Crime and Overdoses: the Vicious Cycle of Untreated Addiction

Data indicates the current approach toward minor drug-use-related crime doesn't reduce criminal activity or effectively prevent future overdoses.

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Many people with substance use disorder (SUD) will be involved with the criminal justice system at some point, whether due to drug use-related overdose or criminal activity. When law enforcement encounters people who committed a drug-use-related crime (such as overdose, possession of drugs, etc.), they typically arrest them and file criminal charges for prosecution. If an individual with SUD commits a drug use-related crime but does not receive treatment (in jail or prison or afterwards), that individual is likely to start using drugs again once released. They are also at risk for overdose and for future drug use-related crime and incarceration.

What if people who came into contact with law enforcement due to drug use-related crime were connected to appropriate addiction treatment? What would happen to those individuals and their risk of overdose, arrest, and incarceration in the future? What is the role of law enforcement in all of this?

We sought to answer these questions by looking at the relationship between police encounters for drug use-related crime and future overdoses, arrests, and incarceration in a medium-sized Midwestern city in the U.S. We used the local law enforcement database to identify adults who committed a drug-use-related crime (mostly overdose-related) between September 2015 and August 2016. Fifty-two individuals met these criteria, and we compared their arrest and incarceration data one year before to one year after their drug-use-related crime. We also obtained data on the number of fatal overdoses for these individuals following their drug-use-related crime. These individuals were predominantly white males around 30 years old, with one-tenth homeless or without a permanent residence.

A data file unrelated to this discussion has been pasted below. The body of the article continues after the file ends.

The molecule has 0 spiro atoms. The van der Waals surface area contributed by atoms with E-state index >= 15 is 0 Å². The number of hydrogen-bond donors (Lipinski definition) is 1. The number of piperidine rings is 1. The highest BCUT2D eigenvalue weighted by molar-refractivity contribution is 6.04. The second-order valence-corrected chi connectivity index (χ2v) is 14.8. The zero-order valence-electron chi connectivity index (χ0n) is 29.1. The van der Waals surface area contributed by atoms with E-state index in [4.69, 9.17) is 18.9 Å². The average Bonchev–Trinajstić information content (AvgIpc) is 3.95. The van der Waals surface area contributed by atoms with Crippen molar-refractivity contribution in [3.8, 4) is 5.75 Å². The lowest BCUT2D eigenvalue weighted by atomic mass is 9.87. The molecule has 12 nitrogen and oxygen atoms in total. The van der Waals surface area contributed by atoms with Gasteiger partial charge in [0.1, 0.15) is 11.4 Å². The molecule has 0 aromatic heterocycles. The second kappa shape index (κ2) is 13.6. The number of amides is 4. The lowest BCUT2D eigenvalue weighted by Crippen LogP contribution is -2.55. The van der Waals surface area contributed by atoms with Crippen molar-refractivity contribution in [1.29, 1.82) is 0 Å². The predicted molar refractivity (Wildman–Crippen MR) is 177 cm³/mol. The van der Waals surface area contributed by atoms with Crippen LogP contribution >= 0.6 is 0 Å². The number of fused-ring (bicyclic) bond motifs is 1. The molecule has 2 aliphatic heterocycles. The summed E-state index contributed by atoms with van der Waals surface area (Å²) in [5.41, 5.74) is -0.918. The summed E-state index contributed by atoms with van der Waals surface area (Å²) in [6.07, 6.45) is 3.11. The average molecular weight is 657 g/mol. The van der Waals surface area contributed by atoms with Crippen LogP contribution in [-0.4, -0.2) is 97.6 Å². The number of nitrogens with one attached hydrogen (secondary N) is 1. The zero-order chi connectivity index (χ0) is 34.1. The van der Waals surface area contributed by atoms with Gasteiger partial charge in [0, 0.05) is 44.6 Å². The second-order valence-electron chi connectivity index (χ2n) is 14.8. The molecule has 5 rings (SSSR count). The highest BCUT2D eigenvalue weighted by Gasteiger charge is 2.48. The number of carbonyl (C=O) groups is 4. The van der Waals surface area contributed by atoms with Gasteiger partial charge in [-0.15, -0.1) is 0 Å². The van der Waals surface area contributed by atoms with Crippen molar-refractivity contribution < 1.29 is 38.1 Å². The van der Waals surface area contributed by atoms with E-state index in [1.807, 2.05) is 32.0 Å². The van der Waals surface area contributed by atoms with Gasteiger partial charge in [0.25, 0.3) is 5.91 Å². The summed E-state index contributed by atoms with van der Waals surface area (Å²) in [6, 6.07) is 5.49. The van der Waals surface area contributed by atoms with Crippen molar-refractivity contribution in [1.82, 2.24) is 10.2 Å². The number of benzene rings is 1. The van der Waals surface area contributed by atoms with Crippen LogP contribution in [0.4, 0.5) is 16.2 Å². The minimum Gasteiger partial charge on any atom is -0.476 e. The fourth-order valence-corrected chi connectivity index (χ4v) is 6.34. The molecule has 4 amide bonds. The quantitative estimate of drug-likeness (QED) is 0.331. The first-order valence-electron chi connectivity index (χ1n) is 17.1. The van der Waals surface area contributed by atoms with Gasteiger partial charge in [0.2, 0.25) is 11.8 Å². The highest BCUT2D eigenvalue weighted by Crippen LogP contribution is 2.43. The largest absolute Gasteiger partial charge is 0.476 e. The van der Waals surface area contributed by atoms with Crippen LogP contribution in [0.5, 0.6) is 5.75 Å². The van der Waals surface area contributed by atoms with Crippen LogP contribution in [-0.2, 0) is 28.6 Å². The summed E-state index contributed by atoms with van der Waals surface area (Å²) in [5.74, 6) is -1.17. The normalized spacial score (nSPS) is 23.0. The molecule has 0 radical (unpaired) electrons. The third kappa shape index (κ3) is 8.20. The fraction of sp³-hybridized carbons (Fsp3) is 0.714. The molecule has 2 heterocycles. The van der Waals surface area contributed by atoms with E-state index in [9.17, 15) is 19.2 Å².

Given the continuing opioid epidemic, law enforcement should consider alternative policing approaches that are focused less on criminal justice-driven methods and more on treating addiction and providing harm reduction.

We found that these individuals went on to experience more overdoses and related police encounters in the following year, with almost 10% dying due to an overdose. In addition, the vast majority (85%) were incarcerated in the following year, spending a longer time in jail (50 days on average per person) than during the prior year (16 days on average per person).

To see whether these trends changed over time, we identified 263 adults who had committed a drug-use-related crime at a later time, between September 2017 and August 2020. When we compared the second group’s data with those of the earlier group, we found these groups had similar rates of police encounters and arrests related to overdoses, even though at least two years had passed.

Our findings suggest that arresting and criminally-prosecuting individuals for a minor, drug-use-related crime did not reduce arrests, incarceration rates, or criminal activity, or effectively prevent future overdoses. Our findings documented an individual’s continued struggle with harms known to accompany untreated addiction. Following an overdose and arrest, they continued to have more overdoses and drug-use-related crime with police involvement, and were subsequently incarcerated for longer periods of time.

Given the continuing opioid epidemic, law enforcement should consider alternative policing approaches that are focused less on criminal justice-driven methods and more on treating addiction and providing harm reduction. These alternative approaches could include a greater emphasis on community policing or on pre-arrest diversion-to-treatment programs where individuals who committed a drug-use-related low-level crime are directed to treatment instead of arrest and criminal prosecution. With a different policing approach, we may be able to not only save a life, but also change a life by breaking the vicious cycle of overdose and crime.

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